Our Lady of Lourdes Hospital was established in 1925 by four Daughters of Charity in a historic mansion, and expanded in the 1930s.
In 1938, the hospital announced that it would beautify the south part of their grounds along the river with a Lourdes grotto:
Hospital Begins Beautification: Lourdes Sunken Garden and Grotto Planned Beautification of the lower land lying south of Our Lady of Lourdes hospital main buildings in Riverside drive with construction of a sunken garden 90 by 40 feet and a large grotto at the Susquehanna river and patterned after the grotto at Lourdes, France, has been started through cooperation by St. Mary’s Home Boy Scouts and the Hospital Sisters of Charities.
The plans, according to announcement by the Rev. Joseph B. Toomey, local director of Catholic Charities and secretary of the hospital board of trustees, provide for duplicating, on reduced scale, the world famed grotto at Lourdes on the site of which Bernadette, little French peasant girl, is said to have met Our Blessed Virgin which resulted in a world order of charity for the sick and ailing.
Boy Scouts from St. Mary’s Home are clearing the space for garden and grotto, and sodding the terrace leading down into the garden. This offers opportunity for donations of flowers and vegetation later from the charitably-inclined of the Triple Cities district. All such gifts will be appreciated, according to Father Toomey. Landscape artists and are donating their architects services.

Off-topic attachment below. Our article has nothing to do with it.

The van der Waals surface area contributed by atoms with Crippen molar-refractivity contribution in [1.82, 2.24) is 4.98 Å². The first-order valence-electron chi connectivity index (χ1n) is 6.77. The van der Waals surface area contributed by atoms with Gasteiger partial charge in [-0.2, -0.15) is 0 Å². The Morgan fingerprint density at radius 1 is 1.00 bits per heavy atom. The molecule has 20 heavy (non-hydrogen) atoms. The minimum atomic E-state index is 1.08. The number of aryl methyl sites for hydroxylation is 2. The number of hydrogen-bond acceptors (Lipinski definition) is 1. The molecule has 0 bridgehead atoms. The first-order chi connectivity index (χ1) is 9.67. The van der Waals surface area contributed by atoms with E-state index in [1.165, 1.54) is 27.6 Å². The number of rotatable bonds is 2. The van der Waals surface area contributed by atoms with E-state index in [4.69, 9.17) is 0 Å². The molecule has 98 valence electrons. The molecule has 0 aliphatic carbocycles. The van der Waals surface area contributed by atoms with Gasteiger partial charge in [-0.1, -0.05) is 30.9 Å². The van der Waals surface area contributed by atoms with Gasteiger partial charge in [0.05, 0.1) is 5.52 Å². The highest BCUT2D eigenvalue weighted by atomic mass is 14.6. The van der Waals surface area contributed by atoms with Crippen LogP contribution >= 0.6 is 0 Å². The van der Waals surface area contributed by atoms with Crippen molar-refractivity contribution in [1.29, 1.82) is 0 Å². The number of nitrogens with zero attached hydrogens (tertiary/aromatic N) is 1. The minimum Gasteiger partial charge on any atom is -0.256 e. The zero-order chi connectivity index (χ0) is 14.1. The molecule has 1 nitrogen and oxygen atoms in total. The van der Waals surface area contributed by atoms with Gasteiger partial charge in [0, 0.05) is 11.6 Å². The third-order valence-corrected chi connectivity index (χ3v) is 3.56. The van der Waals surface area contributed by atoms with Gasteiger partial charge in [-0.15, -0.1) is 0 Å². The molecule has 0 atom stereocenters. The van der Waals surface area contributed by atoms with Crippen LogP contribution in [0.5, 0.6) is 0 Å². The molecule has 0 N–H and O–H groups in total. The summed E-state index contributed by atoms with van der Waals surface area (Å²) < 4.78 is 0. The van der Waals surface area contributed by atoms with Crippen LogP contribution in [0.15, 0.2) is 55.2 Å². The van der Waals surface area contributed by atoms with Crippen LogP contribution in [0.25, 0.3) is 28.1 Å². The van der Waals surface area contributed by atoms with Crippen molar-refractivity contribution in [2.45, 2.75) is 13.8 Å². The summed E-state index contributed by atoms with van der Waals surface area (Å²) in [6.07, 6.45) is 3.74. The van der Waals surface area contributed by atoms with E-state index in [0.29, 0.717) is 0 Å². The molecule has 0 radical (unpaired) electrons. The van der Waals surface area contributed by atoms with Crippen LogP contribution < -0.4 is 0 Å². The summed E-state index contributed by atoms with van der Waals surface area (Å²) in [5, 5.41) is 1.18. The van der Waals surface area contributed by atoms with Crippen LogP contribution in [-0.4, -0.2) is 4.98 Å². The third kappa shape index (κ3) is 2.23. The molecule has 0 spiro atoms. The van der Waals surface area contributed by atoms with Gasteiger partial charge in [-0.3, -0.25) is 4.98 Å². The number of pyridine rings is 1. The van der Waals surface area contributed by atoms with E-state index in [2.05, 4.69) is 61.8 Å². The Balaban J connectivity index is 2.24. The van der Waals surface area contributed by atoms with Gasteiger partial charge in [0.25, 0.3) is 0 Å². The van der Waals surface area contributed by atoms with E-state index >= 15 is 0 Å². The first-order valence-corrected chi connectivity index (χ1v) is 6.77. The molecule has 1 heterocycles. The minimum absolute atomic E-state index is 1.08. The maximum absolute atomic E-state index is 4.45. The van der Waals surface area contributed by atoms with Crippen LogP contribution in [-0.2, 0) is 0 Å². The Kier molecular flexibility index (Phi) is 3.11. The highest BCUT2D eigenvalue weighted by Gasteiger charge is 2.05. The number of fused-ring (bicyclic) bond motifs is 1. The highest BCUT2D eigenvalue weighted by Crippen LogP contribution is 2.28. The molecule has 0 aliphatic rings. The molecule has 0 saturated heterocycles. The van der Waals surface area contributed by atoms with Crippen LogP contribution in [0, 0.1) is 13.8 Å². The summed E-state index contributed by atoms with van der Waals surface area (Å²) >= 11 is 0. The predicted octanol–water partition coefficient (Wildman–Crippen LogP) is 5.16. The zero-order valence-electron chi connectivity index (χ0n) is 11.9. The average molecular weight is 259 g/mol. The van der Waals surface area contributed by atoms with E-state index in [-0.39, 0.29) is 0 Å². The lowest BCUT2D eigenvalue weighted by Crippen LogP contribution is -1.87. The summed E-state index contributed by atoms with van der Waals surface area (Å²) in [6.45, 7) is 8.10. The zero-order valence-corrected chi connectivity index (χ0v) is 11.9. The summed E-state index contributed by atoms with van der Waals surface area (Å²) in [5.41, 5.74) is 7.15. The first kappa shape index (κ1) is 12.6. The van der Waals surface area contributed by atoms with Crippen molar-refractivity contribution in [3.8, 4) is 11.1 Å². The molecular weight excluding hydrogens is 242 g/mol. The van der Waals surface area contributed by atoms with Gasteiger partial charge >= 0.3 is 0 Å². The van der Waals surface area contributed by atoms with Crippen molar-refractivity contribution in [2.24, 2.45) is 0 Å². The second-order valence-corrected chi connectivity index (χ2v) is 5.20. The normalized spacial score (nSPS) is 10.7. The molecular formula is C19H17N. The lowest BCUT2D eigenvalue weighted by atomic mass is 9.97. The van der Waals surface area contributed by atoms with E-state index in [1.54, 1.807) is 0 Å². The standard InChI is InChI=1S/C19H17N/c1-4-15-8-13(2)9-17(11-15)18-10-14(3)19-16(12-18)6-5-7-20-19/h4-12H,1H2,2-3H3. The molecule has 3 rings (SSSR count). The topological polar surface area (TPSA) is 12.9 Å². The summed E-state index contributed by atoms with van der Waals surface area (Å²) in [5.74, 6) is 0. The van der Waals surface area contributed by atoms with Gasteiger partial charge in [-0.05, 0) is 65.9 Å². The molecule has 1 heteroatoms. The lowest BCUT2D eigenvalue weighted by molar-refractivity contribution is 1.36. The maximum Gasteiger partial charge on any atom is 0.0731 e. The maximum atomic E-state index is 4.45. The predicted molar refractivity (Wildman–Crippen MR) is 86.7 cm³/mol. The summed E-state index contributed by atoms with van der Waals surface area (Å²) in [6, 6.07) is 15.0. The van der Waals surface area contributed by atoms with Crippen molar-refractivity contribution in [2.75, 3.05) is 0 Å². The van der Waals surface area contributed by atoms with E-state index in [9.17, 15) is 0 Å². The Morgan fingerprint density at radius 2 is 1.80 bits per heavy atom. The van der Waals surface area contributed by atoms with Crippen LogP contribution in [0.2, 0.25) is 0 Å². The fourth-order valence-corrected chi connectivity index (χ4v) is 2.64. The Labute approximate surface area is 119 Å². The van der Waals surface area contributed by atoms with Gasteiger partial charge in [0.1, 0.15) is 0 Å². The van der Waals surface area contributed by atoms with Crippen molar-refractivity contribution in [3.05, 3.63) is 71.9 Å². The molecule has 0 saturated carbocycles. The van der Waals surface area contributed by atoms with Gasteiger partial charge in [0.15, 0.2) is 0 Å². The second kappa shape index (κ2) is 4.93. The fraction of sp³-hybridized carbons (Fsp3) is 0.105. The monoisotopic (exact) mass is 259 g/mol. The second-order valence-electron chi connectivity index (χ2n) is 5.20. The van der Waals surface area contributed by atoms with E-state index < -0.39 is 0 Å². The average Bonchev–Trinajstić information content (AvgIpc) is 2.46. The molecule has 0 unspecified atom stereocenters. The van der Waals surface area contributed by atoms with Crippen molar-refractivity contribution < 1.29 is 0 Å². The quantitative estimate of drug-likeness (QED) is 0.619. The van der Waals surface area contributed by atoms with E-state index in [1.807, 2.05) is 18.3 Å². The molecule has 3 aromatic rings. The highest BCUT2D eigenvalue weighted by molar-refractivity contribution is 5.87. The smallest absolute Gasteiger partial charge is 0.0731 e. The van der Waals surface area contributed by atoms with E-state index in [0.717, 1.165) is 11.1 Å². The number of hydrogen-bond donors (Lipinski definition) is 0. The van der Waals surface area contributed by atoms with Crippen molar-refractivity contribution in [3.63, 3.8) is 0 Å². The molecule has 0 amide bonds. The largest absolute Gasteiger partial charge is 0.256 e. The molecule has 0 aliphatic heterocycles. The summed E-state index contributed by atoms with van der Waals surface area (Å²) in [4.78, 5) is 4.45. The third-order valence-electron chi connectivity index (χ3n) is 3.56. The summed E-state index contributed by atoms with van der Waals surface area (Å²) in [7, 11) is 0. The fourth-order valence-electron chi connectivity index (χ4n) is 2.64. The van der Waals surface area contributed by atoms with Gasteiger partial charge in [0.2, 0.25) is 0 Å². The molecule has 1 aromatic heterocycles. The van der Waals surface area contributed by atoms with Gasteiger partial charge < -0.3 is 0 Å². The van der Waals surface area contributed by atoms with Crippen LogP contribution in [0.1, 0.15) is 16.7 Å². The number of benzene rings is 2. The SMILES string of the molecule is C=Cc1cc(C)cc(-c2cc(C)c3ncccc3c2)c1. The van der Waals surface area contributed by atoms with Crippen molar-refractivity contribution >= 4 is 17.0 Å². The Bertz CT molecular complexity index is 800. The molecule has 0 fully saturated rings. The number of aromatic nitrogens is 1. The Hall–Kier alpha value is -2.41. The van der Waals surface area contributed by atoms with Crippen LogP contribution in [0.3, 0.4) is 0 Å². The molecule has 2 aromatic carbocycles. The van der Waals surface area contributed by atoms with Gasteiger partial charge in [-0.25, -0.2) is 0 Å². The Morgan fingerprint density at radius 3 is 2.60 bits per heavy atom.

The grotto will stand on a plane six or eight feet above the level of the garden. An altar table will be constructed within the grotto, and patients or visitors meeting there in the evening may participate in the Blessed Sacrament. It also will be a comfortable retreat for relatives and friends waiting at the hospital to see patients.Press-Sun and Bulletin, April 26, 1938
Sadly, the landscape artists and architects donating their services for this beautiful project were not identified.
Here’s a closeup of the inset picture of the grotto:
Like most medical facilities, Lourdes Hospital has expanded numerous times since before WWI, and the original Lourdes grotto was undoubtedly a victim of one of those expansions. However, the Sisters recognized the grotto’s importance to those enduring the stressful times of using a hospital, and saw to its replacement with a simpler version on the north side of the property, in a hospital photo shown on Google Street: